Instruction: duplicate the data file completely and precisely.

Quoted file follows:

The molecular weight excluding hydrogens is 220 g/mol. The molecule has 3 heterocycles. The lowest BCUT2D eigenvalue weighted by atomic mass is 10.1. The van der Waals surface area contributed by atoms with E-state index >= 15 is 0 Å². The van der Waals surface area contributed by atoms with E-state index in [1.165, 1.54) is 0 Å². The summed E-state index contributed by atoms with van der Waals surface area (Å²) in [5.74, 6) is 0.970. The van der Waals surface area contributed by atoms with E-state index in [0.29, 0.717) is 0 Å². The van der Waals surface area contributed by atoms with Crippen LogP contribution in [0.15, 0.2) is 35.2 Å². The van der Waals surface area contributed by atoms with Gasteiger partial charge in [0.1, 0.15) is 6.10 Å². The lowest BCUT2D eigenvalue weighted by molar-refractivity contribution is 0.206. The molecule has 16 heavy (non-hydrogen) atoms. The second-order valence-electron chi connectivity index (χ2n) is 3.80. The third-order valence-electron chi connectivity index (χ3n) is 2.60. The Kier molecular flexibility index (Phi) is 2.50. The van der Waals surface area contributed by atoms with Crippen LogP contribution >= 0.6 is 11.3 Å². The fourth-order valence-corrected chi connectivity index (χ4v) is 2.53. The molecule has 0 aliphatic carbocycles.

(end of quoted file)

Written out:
The molecular weight excluding hydrogens is 220 g/mol. The molecule has 3 heterocycles. The lowest BCUT2D eigenvalue weighted by atomic mass is 10.1. The van der Waals surface area contributed by atoms with E-state index >= 15 is 0 Å². The van der Waals surface area contributed by atoms with E-state index in [1.165, 1.54) is 0 Å². The summed E-state index contributed by atoms with van der Waals surface area (Å²) in [5.74, 6) is 0.970. The van der Waals surface area contributed by atoms with E-state index in [0.29, 0.717) is 0 Å². The van der Waals surface area contributed by atoms with Crippen LogP contribution in [0.15, 0.2) is 35.2 Å². The van der Waals surface area contributed by atoms with Gasteiger partial charge in [0.1, 0.15) is 6.10 Å². The lowest BCUT2D eigenvalue weighted by molar-refractivity contribution is 0.206. The molecule has 16 heavy (non-hydrogen) atoms. The second-order valence-electron chi connectivity index (χ2n) is 3.80. The third-order valence-electron chi connectivity index (χ3n) is 2.60. The Kier molecular flexibility index (Phi) is 2.50. The van der Waals surface area contributed by atoms with Crippen LogP contribution >= 0.6 is 11.3 Å². The fourth-order valence-corrected chi connectivity index (χ4v) is 2.53. The molecule has 0 aliphatic carbocycles.